Embr Review

Imagine a world in which the emergency services as you know them are gone, crushed under the pressures of a hyper-capitalist reality. That world is the world of Embr, but as we all know without emergency services, humanity wouldn’t manage very long before utter chaos rains down, and the new and revolutionary company Embr is one which is looking to capitalise on the positive, and the keen, to ensure that those same emergency services we rely on all too often are still there to save the day, and provided you’re willing to pay a small fee, you too can be become one of the valued Embr Respondr’s on hand to save the day!

In this have-a-go-hero adventure, players take on the role of the previously mentioned Embr Respondr. Embr isn’t the only company out there looking to offer firefighters on demand though, as rival company Hosr are out there looking to steal the success, but with the right attitude and just enough people saved from the roaring furnaces that seem to pop up all over town, you might just make a payday out of all of this.

The game begins with a tutorial level showing you the basics of just what you need to do as a Respondr and truth be told, when you don’t have to worry about courage or bravery, it’s a pretty simple job really. With water, a fire axe, and a keen sense of direction, you can grab anyone stranded within the flames and save the day. Sadly, it’s not always as simple as you expect and should you find yourself taking a little longer than anticipated, you could end up with dead customers, and a building about to collapse on top of you.

The action takes place through three districts – Bedbugstuy, Prospect Flats, and Upper North Side – with each one progressively more difficult than the last. As you progress, you’ll come away from each job having earned both money and a flame rating(star rating equivalent) from your clients based on performance. These ratings work towards unlocking new jobs, whilst the cash can be spent on new and upgraded tools, fresh equipment, new clothes, and a flashy new ride to ensure you arrive in style and ready to go.

There are 7 unique mission types available within the game, with the standard one you’ll need to complete being the Rescue Missions. These require you to head into the various burning buildings, saving those in need before the building burns to the ground. This is where the key ratings come from.

On top of those however are Salvage missions, in which you must get as many items out of the building before it crumbles; Low House Damage missions which need you to maintain building integrity above 50% whilst saving clients; Special Object Missions which are pretty self-explanatory; Escape missions in which you must escape from a building on fire; and finally, Embr Eats missions, which give you the role of the local Uber driver as you deliver the requested foods to those trapped within the buildings before saving them.  They aren’t all of the highest quality, with Embr Eats missions feeling a bit ridiculous, albeit fitting with the comical nature that is slightly imposed on things, but they do make for some interesting and varied gameplay which is definitely necessary once you get into the thick of it all.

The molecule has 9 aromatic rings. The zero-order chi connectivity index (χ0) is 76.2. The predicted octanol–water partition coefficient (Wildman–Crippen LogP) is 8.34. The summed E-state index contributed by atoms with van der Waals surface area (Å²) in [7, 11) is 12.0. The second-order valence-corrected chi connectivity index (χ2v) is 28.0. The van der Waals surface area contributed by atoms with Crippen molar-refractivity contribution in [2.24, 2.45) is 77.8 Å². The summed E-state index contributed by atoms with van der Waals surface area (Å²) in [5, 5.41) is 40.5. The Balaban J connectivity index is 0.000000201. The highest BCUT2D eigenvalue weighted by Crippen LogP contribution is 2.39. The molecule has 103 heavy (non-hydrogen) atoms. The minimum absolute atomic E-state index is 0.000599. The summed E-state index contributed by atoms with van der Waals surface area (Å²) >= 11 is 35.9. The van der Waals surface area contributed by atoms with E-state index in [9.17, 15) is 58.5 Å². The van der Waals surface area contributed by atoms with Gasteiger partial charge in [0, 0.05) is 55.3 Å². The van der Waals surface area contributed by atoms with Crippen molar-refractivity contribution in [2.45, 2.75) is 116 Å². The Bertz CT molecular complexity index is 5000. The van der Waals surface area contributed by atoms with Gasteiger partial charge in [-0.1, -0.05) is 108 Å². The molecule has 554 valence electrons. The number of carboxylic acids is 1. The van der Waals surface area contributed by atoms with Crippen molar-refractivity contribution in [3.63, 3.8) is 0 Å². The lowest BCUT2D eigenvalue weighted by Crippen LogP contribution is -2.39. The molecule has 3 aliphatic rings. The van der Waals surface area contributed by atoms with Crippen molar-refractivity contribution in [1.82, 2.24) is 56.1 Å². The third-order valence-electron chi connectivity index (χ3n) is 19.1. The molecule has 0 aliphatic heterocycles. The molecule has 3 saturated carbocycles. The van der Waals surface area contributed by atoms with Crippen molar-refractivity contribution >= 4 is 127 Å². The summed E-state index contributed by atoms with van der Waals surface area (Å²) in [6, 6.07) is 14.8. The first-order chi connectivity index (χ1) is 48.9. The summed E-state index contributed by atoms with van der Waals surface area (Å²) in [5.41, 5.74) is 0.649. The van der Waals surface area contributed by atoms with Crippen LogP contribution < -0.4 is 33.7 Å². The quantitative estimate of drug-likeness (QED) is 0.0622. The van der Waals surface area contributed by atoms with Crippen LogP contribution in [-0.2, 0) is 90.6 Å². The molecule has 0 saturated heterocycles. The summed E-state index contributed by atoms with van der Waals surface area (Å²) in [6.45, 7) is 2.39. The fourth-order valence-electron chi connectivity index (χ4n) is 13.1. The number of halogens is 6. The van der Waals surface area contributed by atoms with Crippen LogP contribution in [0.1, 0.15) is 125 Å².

Gameplay is commenced from a first-person viewpoint within Embr and with up to 4-players able to jump into action together, this is certainly a game that is designed to be played with your friends. Sadly, whilst I was able to grab a second Respondr to help out for my time with the game, it wasn’t long before a few issues popped up to spoil the fun. After choosing your next job via the app on your Respondr tablet, the majority of your time within Embr is spent breaking down doors, smashing windows, fixing electrical circuits, clearing gas leaks, and carrying, or sometimes throwing, people or their beloved items to the safety zone. Now doing this with friends will certainly prove a much easier and vastly more enjoyable experience than doing it solo. It will however also soon see one of you trapped within the walls, flooring or within objects, with clipping a major issue. My time with the game saw either me, or my partner, and even occasionally the NPC’s trapped and unable to move at least once every other mission, which then required a restart if we were both to survive the job.